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  • Gina Scrofano

US Senate to Vote on Egregious Wildlife Refuge Law


"Refuge: A place of shelter, protection or safety."

-Dictionary.com



Although that definition is rather broad, the fact that the word refuge and critical aspects of its meaning are part of our National Wildlife Refuges cannot be ignored.


The National Wildlife Refuge website states, "The U.S. Fish and Wildlife Service manages 16 national wildlife refuges in Alaska, totaling 76,774,229 acres. These refuges are part of a National Wildlife Refuge System dedicated specifically to wildlife conservation."


Along with the conservation of natural and biological diversity, biological integrity, and environmental health, it was that dedication to wildlife that the U.S. Fish and Wildlife Service (FWS) amended the regulations for National Wildlife Refuges in Alaska with rule 81 FR 52248 last year. It was that rule that prohibited egregious hunting methods, and it is S.J. Res. 18 that would repeal it.



What is 81 FR 52248?

Volume 81 Federal Register 52248, "Non-Subsistence Take of Wildlife, and Public Participation and Closure Procedures, on National Wildlife Refuges in Alaska", is a rule made by the U.S. FWS which was registered on August 5, 2016. The rule amended regulations for National Wildlife Refuges (NWRs) in Alaska and prohibited the following:


1. Killing bear cubs and mother bears with cubs at their dens

2. Luring brown bears with rotting meat and pet food for a point blank kill

3. Trapping bears with steel-jawed leghold traps and wire snares

4. Killing wolves and coyotes (including pups) at their dens

5. Killing bears from an aircraft or scouting of bears from aircraft for kill after landing



What is S.J. Res. 18

Senate Joint Resolution 18 is a proposed law that would completely repeal 81 FR 52248, which means that the unsporting methods listed above would go from illegal to legal. This resolution might be voted on by our US Senators as soon as next week.



Non-Denning Seasons Remain Unaffected WITHOUT S.J. Res. 18

For example, number 4 listed above applies to the wolf and coyote denning season ranging from May 1 - August 9. Meaning killing wolves and coyotes (and pups) in their den is restricted by FR 52248 for only 4 out of 12 months. It appears that is not enough for those who support S.J. Res. 18, as it would expand denning to a full 12 months, which means it would include time periods when animals are in hibernation.



Hunting For Food and Defense of Life and Property Remains Unharmed WITHOUT S.J. Res. 18

The rule S.J. Res. 18 would repeal (81 FR 52248) does not have any impact on Federal subsistence regulations (36 CFR part 242 and 50 CFR part 100) or the taking of wildlife in defense of life and property as defined under State regulations (see 5 AAC 92.410).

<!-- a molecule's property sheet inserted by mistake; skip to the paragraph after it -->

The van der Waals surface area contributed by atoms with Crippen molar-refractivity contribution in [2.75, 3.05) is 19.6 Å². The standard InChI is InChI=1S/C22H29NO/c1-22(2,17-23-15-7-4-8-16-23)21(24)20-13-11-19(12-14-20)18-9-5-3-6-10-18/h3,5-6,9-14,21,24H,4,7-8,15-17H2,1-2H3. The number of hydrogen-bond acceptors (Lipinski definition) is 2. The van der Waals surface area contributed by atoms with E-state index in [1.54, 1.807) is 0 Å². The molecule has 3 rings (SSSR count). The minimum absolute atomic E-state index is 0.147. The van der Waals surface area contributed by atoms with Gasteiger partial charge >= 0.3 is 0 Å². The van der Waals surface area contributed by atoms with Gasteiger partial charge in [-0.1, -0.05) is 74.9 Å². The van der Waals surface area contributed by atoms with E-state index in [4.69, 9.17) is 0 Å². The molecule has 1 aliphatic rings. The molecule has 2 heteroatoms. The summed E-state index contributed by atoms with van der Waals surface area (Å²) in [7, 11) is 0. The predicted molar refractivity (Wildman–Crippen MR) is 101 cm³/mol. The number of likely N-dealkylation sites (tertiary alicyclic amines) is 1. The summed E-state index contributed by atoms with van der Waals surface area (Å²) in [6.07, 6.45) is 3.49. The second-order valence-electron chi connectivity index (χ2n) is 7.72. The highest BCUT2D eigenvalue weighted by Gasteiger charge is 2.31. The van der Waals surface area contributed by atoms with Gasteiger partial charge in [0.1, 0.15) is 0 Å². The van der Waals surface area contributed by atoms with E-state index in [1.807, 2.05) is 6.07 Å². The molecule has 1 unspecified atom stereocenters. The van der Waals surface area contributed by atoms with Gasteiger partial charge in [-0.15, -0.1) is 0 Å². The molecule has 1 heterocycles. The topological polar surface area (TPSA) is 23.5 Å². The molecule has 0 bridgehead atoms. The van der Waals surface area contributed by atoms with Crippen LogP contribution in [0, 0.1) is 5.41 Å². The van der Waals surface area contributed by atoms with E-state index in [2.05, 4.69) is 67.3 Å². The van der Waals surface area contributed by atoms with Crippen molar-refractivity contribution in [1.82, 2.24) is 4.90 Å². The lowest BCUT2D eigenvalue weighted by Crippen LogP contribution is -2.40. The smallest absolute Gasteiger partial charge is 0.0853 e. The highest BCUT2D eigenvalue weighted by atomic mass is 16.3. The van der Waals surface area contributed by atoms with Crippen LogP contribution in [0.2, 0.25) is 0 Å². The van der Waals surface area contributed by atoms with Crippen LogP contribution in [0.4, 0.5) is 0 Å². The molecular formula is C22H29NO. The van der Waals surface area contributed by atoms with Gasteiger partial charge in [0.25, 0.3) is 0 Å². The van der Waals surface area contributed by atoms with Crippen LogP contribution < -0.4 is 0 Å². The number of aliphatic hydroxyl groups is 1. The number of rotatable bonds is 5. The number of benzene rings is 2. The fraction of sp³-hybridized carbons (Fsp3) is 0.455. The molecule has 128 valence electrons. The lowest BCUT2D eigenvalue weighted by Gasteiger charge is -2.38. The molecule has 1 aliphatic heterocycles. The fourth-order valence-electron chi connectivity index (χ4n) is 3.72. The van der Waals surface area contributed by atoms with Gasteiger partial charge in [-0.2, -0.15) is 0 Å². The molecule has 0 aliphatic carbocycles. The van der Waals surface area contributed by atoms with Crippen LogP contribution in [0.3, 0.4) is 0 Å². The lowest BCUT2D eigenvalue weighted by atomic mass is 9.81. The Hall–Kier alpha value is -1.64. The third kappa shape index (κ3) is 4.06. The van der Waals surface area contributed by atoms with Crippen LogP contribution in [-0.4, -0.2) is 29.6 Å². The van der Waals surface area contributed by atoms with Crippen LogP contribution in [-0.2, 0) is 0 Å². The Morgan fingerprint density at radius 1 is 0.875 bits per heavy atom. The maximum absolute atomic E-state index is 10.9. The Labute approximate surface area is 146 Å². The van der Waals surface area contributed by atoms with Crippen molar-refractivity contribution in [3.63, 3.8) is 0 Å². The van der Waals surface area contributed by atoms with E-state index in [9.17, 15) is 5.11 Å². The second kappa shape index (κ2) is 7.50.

Even Hunters Are Opposed to S.J. Res. 18

Numerous hunters themselves do not support the resolution as they believe it is unnecessary. Subsistence hunters do not find it fundamental to kill cubs or shoot bears from an aircraft, and true marksmen do not see that as fair game.



Shouldn't Alaskan Residents Have The Say?

Short answer, they tried. Long answer, it's complicated. (Read on to learn more regarding this.)



Alaska State Legislation and Board of Game (BOG)

The primary goal of Alaska State Law and BOG is to provide an overabundance of game for hunters/trappers within NWRs, primarily moose, caribou, and deer. Due to that goal, the Intensive Management (IM) statue was implemented. Through IM, disgraceful methods (as numbered above) were legalized, which focused on killing a heightened number of predators, such as bears, wolves, and coyotes in the theory that the numbers of their prey would increase, thus providing more consumptive game for hunters.



US Federal Wildlife Service (USFWS)

Along with recognition regarding the importance of subsistence, it is the responsibility of the FWS to conserve wildlife, as well as the natural and biological diversity, biological integrity and environmental health within NWRs. Habitat diversity must be maintained naturally, avoiding artificial manipulation whenever possible. Attempts to boost the population of one species at the detriment of another is highly unwarranted and ecologically harmful. Modern biology confirms that a natural balance will continue conservation while also providing plenty of subsistence, which led to 81 FR 52248 in 2016.



US Federal Wildlife Service Authority

The above approach to NWRs is in accordance with the Alaska National Interest Lands Conservation Act (16 U.S.C. 3111-3126), National Wildlife Refuge System Improvement Act of 1997 (16 U.S.C. 668dd-ee), the 1964 Wilderness Act (16 U.S.C. 1131-1136), as well as with applicable agency policies (601 FW 3, 610 FW 2, and 605 FW 2).